Milo Garner reviews Cameraperson, a documentary detailing filmmaker Kirsten Johnson’s life behind the camera.
As Cameraperson opens, a message from its director is displayed on the screen – she describes the work about to be shown as a memoir. This might seem odd given that aside from one (very intentional) moment the director, and cameraperson, Kirsten Johnson is offscreen. But the power of this documentary is exactly that – it communicates so much of Johnson’s career, personality, and life without ever needing her to move from behind the camera.
In effect the film is a sort of montage taken from the rushes of Johnson’s various documentary camerawork over the last 25 years (including the likes of Fahrenheit 9/11 and Citizenfour), compiled together with title cards to inform the audience of when/where each segment takes place. Notably, however, the footage isn’t just various sections of the aired documentaries, or even ‘deleted scenes’ so to speak. Instead Johnson includes more than just the ‘intended shot’ – we get to see, as the camera is set up and the composition is made, often a rugged process; we get to hear the various conversations behind the camera for many shots, typically the kind that would be muted in the finished product; and we also get to see after a shot is complete, the reaction and responses. But all of this from the view of the camera she is operating.
A good example of what this can entail is in a segment taken from her time in Yemen, where we first see the window of a car being cleaned so as not to obstruct the shot through it. Following this we hear Johnson talk to the driver, asking him to stop near the military prison so she can get some footage of it – he is wary as documentary filmmaking can result in trouble, but relents as they could probably excuse it as a fiction project. He stops the car for the while and we see the shot set up, a rather innocuous look at the prison, though in context the visible armed soldiers are somewhat concerning. The driver then returns and, despite protests from Johnson, begins to drive away – but not before being shouted at to stop by a canny solider. The soldier is then heard approaching and talking to the driver, and the camera is shut off. In the finished documentary, all that would be seen is the few moments of footage directly pointed at the prison, but here we are given a whole new drama, and a slice of Johnson’s own personality – dedicated and ambitious, but not quick to anger or frustration even when interrupted mid-shot. This process is repeated in varying circumstances throughout – in one section in Bosnia an old lady is being pushed to talk about the atrocities caused there by the Serbs, but isn’t budging. Noticing the wall they’d come against, Johnson changes the conversation to the old lady’s fashion, and suddenly her face lights up (and she almost blushes). Again, this shows up Johnson’s sympathy and quick-thinking, and both reveals things about the subject and interviewer. Admittedly, Johnson is unlikely to include much footage that makes her look bad, if it exists, but this is typical of memoirs of all kinds.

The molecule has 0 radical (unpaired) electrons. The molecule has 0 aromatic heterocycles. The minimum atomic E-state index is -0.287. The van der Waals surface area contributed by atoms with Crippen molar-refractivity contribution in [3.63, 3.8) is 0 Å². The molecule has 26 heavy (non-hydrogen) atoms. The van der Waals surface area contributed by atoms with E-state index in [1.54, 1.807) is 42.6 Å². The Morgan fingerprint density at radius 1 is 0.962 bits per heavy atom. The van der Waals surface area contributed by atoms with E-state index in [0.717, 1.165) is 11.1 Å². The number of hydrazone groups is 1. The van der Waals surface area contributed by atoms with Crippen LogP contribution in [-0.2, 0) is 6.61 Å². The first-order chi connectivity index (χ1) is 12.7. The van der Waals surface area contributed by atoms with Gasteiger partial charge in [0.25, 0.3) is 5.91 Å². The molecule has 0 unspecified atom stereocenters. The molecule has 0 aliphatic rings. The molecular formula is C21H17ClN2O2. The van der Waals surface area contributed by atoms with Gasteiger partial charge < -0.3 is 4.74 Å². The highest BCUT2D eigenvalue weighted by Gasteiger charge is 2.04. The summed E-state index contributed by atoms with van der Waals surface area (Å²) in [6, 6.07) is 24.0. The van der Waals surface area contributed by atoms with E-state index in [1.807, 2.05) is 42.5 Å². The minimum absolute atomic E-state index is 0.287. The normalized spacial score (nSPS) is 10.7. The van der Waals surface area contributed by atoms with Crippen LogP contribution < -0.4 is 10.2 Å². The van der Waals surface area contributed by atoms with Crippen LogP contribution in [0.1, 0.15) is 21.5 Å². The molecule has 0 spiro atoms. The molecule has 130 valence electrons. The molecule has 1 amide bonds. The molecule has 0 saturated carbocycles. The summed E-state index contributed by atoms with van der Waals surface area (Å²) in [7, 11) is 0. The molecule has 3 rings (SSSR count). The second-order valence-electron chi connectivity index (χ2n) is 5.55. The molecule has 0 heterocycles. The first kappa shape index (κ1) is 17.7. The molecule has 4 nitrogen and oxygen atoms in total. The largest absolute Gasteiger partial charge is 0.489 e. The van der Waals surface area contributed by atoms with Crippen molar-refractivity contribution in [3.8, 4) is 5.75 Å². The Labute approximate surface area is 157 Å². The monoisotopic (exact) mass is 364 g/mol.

But the real power of the film exists beyond its biographical trappings, as it also serves as evidence to the power of documentary filmmaking. Spanning her 25 year career the film takes its audience across the world, to East Africa, France, Bosnia, the US, Yemen, Afghanistan, and so on – and through her lens we see a distillation of all the people she met. We see new life, and death, we see hardship and happiness, a whole spectrum of human behaviour caught in snapshots without their original context. But if anything this might empower the images more so – instead of serving a specific purpose, usually didactic as far as documentaries go, we get to see the clips isolated, and ordered more for personal significance than to make conclusions on their subjects. An example of this style of editing is found especially when Johnson cuts between some of her home-footage, both before and after her mother’s death. Though both of those videos were taken without intent to match them, they are cut together, without narration, to create personal meaning according to Johnson. The editing in general is one of the film’s strongest points, and though the emphasis is on the personal, this too relates to a career punctuated by a focus on more shocking events – a particularly sobering montage in the film cuts between the locations of various atrocities and genocides that Johnson had filmed in, and text on the screen notes the number of deaths that had been inflicted there.
Despite its minimal structure and limited narrative, Cameraperson is a film that manages to tell both many stories of its subjects, but more essentially the story of its creator. Perhaps for the first time the life of someone behind the camera is told while they were still behind it, and there is little better tribute to the career of a cinematographer than to celebrate it with their own images.
Featured Image: Dogwoof Films